One of our students has won an international aerospace ideas competition which was awarded late last month in Bulgaria.

Himmat Panag, who is enrolled in a B Engineering (Aerospace)/B Science (Mathematics), took out first place in the 4th Mission Idea Contest alongside fellow UNSW students Siddharth Doshi (B Engineering/M Engineering) and David Lam (B Engineering - Mechanical). Himmat is an outstanding student who received our School's Prize for Level 3 Applied Mathematics in 2015.

The UNSW students' project, Cubesat constellation for monitoring and detection of bushfires in Australia, proposed detecting and monitoring bushfires using a constellation of CubeSats - small satellites slightly larger than a shoe box.

The students conceived of the project after speaking to fire analysts at the Queensland and ACT emergency services.

Of their project, the three students said: "The focus for us was always on creating a proposal which could actually be implemented, so it was important to not only design the system to be technically feasible, but also to make sure it actually met the needs required for it be useful for fire services. We're looking to some prototyping of the imaging payload and hopefully later down the track to take this further and implement it.

"The competition itself was a great platform to meet other students and researchers at the competition and exchange ideas, as well as to get feedback from leaders in the field of small satellites."

Funding was provided by the School of Mathematics and Statistics and the Faculty of Engineering to enable the students to travel to the conference. A very big congratulations to Himmat, David and Siddharth for such a wonderful achievement and their brilliant innovative project.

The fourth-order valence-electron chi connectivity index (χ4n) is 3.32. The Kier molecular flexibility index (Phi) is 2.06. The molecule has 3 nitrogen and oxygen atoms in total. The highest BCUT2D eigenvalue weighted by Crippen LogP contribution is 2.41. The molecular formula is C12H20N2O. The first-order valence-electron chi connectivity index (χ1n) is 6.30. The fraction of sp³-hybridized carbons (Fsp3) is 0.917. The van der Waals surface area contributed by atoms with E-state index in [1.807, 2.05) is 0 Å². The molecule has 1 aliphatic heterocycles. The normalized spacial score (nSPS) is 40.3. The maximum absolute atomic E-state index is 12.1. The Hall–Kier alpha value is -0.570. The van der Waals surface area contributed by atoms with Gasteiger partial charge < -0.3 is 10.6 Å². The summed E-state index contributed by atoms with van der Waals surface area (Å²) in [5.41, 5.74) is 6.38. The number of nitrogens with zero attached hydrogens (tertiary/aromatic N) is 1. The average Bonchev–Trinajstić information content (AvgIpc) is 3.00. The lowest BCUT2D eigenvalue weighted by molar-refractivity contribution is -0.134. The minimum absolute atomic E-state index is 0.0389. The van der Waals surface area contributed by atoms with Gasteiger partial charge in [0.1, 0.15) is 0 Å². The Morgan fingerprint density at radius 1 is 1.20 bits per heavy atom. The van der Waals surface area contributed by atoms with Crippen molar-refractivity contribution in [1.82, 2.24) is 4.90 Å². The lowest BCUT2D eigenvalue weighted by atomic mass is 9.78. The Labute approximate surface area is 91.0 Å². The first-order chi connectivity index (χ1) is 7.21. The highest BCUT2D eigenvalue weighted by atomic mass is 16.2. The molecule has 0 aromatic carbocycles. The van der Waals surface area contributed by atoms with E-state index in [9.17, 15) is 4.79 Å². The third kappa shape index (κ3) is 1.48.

More about the project:

Australia has experienced some of the largest bushfires in recorded history, and recent years show fire seasons becoming increasingly more intense due to the effects of global warming. Australian communities are particularly vulnerable to their effects - our towns and cities are surrounded by the bush. The 2009 Black Saturday fires alone caused 173 deaths and an estimated $4.4 billion in economic damage. 

Detecting bushfires using satellites could help prevent such major catastrophes, but images from big weather satellites either do not have a high enough resolution to pinpoint fires or they don't come frequently enough to fight fires in real time. The satellite design proposed allows you to achieve a resolution of less than 100 metres using infra-red imaging technology that can fit into a shoe box. Since CubeSats are relatively cheap to launch, many of them, flying over Australia one after the other, can be used to get frequently updated images (in our case, with a revisit time of less than 30 minutes).

A system which can be used to detect small fires before they spread and monitor with a quick revisit time between images time doesn't exist, but would have huge benefits. The students realised technology had advanced to the point that it was feasible to do this using many small satellites, something which wouldn't have been possible just a few years ago.

With enough satellites, it could be possible to detect small fires before they grow and become uncontrollable, while also helping fire agencies fight them by providing important information about their location and direction. 

(Pictured L-R: Siddharth Doshi, David Lam and Himmat Panag, in Bulgaria)